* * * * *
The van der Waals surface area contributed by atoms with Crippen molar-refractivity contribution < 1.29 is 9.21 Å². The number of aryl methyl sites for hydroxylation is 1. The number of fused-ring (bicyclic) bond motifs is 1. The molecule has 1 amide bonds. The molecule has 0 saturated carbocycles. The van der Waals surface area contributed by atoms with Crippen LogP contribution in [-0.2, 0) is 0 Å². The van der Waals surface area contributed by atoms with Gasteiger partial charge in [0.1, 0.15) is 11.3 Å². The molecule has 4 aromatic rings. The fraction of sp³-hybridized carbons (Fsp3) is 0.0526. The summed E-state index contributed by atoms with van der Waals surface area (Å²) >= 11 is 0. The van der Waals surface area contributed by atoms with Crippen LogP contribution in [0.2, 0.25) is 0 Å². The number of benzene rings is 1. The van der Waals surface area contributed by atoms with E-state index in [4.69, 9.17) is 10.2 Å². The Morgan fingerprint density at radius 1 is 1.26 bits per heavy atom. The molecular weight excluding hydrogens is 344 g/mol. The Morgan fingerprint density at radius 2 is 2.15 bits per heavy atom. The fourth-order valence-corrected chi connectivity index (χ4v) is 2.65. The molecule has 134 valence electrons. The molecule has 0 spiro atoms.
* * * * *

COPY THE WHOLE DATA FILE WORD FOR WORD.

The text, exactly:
The van der Waals surface area contributed by atoms with Crippen molar-refractivity contribution < 1.29 is 9.21 Å². The number of aryl methyl sites for hydroxylation is 1. The number of fused-ring (bicyclic) bond motifs is 1. The molecule has 1 amide bonds. The molecule has 0 saturated carbocycles. The van der Waals surface area contributed by atoms with Crippen LogP contribution in [-0.2, 0) is 0 Å². The van der Waals surface area contributed by atoms with Gasteiger partial charge in [0.1, 0.15) is 11.3 Å². The molecule has 4 aromatic rings. The fraction of sp³-hybridized carbons (Fsp3) is 0.0526. The summed E-state index contributed by atoms with van der Waals surface area (Å²) >= 11 is 0. The van der Waals surface area contributed by atoms with Crippen LogP contribution in [0.2, 0.25) is 0 Å². The number of benzene rings is 1. The van der Waals surface area contributed by atoms with E-state index in [4.69, 9.17) is 10.2 Å². The Morgan fingerprint density at radius 1 is 1.26 bits per heavy atom. The molecular weight excluding hydrogens is 344 g/mol. The Morgan fingerprint density at radius 2 is 2.15 bits per heavy atom. The fourth-order valence-corrected chi connectivity index (χ4v) is 2.65. The molecule has 134 valence electrons. The molecule has 0 spiro atoms.